Responsible tourism Awards logo
Responsible tourism Awards

Best for Wildlife Conservation

Best Wildlife Responsible Tourism
2015 Sponsor:

Florida Keys & Key West Tourism Development Council

Florida Keys and Key West

The Florida Keys and Key West is a 150 mile long string of tropical Islands located at the southernmost point of Florida’s mainland. In the Florida Keys you are a world away from the theme parks of central Florida! Visitors are encouraged to experience the island chain's priceless natural resources, and the therapy they provide the mind, body and soul.

Read more about this sponsor

Best for Wildlife Conservation

The Best for wildlife conservation - category is awarded to a tourism business or initiative that preserves and carefully manages habitat and wildlife species.

Explained: One of two categories this year focusing on animals in tourism, the focus of Best for wildlife conservation is on holiday providers, whether operators or conservation organisations committed to the conservation of habitats and animals in the wild and using tourism to achieve conservation objectives . This might include wildlife watching experiences, nature trails, places to stay or other holidays which otherwise benefit wildlife and habitats.

Previous wildlife and habitat winners include Huilo Huilo Biological Reserve, Chile; Zealandia, New Zealand; and Great Plains Conservation, South Africa.

What the Judges want: Integration of great holiday experiences with progressive and sustainable programmes in wildlife and habitat conservation, measures of success and ideas which can be adapted and developed by tourism providers around the world.


Echidna Walkabout Nature Tours was our gold winner last year. There were two silver winners in this category: Chambal Safari Hotels Pvt Ltd in India and On Track Safaris in South Africa, Zambia and Uganda.

Gold award: Echidna Walkabout Nature Tours

Echidna Walkabout Nature Tours

Echidna Walkabout puts wildlife conservation at the heart of all their wildlife tours. Which sounds like the norm but when income raised from tours is ploughed back into serious conservation research, this takes tourism onto another level. Such is the work of Echidna, which was founded by Janine Duffy and Roger Smith in 1993 in Melbourne, Australia.

Echidna Walkabout Nature Tours is a social enterprise and for-profit company which offers tours around the wildlife-rich regions of south-eastern Australia and also in the Northern Territory. As well as offering tours, their area of research expertise is wild koalas, one of the animals they introduce to their guests on tours into the Australian bush. Educating guests about the koala's history and lifestyle is almost as vital to their conservation efforts as their eminent research has been, because they guide a lot of people who aren't wildlife experts at all, and whose attitudes they can change about saving wildlife generally.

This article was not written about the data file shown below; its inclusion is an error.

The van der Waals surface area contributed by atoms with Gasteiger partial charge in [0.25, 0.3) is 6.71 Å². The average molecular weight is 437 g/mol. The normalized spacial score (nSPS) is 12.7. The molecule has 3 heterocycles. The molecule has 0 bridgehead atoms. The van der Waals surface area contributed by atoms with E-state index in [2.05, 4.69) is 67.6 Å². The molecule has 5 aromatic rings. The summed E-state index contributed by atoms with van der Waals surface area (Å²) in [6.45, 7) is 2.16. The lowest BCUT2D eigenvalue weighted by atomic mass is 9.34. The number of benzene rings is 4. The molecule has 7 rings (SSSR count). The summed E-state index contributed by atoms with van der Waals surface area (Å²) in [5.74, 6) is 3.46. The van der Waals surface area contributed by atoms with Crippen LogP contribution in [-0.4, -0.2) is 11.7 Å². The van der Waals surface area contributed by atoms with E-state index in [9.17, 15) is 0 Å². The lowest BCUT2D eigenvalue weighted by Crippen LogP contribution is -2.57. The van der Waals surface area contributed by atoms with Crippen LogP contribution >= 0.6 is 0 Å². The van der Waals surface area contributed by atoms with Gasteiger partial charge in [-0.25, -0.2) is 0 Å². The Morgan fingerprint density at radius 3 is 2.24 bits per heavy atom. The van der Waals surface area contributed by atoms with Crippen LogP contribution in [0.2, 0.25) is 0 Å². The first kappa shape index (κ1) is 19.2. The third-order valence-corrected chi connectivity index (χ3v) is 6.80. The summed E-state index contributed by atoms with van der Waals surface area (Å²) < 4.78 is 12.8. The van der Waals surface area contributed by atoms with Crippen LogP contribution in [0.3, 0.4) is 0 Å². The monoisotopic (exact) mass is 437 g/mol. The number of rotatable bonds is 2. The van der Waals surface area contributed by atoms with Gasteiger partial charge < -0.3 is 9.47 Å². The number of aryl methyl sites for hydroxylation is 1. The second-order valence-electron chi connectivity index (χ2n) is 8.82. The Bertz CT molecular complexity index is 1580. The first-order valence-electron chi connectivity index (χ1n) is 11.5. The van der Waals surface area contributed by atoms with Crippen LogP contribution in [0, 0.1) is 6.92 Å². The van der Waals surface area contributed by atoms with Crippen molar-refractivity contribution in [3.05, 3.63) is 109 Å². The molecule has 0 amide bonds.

The research began in 1998 when Janine discovered that koalas have distinctive nose markings, meaning that research could be done using photography only. This is in contrast to traditional research methods which capture, tag and radio-collar koalas - a procedure that is expensive, dangerous and highly stressful to both animal and researcher. Echidna Walkabout now has 19,000 photographs to contribute to their research, and a scientific paper outlining their method is being prepared for publication. Echidna invests a huge amount of time and profit in koala research annually, as well as to other conservation efforts such as improving and preserving habitats.

For more information see the Echidna Walkabout Nature Tours website.

Silver award: Chambal Safari Hotels Pvt Ltd

Chambal Safari Hotels

Chambal Safari Hotels in Uttar Pradesh, is located on 36 acres of woodland and heritage farmland that has been owned by the same family since 1472. Now in the hands of birding enthusiast and conservationist Ram Pratap Singh, it has been transformed from its previous life as hosts of a bi-annual cattle fair and festival, to an eco lodge. Now part of the National Chambal Sanctuary, the lodge has not only put this wildlife retreat on the tourism map, but also been instrumental in saving and protecting their important habitats over the last fifteen years ago. At that time, the Sanctuary was under tremendous pressure to be exploited for sand mining purposes. Chambal Safari Hotels led a sustained campaign to stop this, educating villagers about not only the risks to wildlife and habitats, but also to local water levels if mining was to take place. The focus of Chambal has always, therefore, been to reassure the community that their inextricable link to their landscapes and resident wildlife is fundamental to their wellbeing and livelihoods.

Like all progressive wildlife organisations, Chambal has helped local people realize that they can also make a living from nature, from inviting and hosting tourists to enjoy the precious natural resources they have on their doorstep. And not take what must have felt like the easy way out, taking money from mining, or indeed poaching. Instead they now host visitors to celebrate the amazing abundance of wildlife here including gharials, marsh crocodiles, Gangetic River Dolphins, turtles, smooth-coated otters and over 300 species of birds. The ravines on either side of the river are home to striped hyenas, jungle cats and jackals. However, because this isn't a tiger sanctuary, the animal that all tourists want to get their eye on, it is under constant threat of being thrown back into the hands of industrialists. Something Chambal works tirelessly to lobby against while all the time protecting and conserving the wildlife that they treasure so dearly.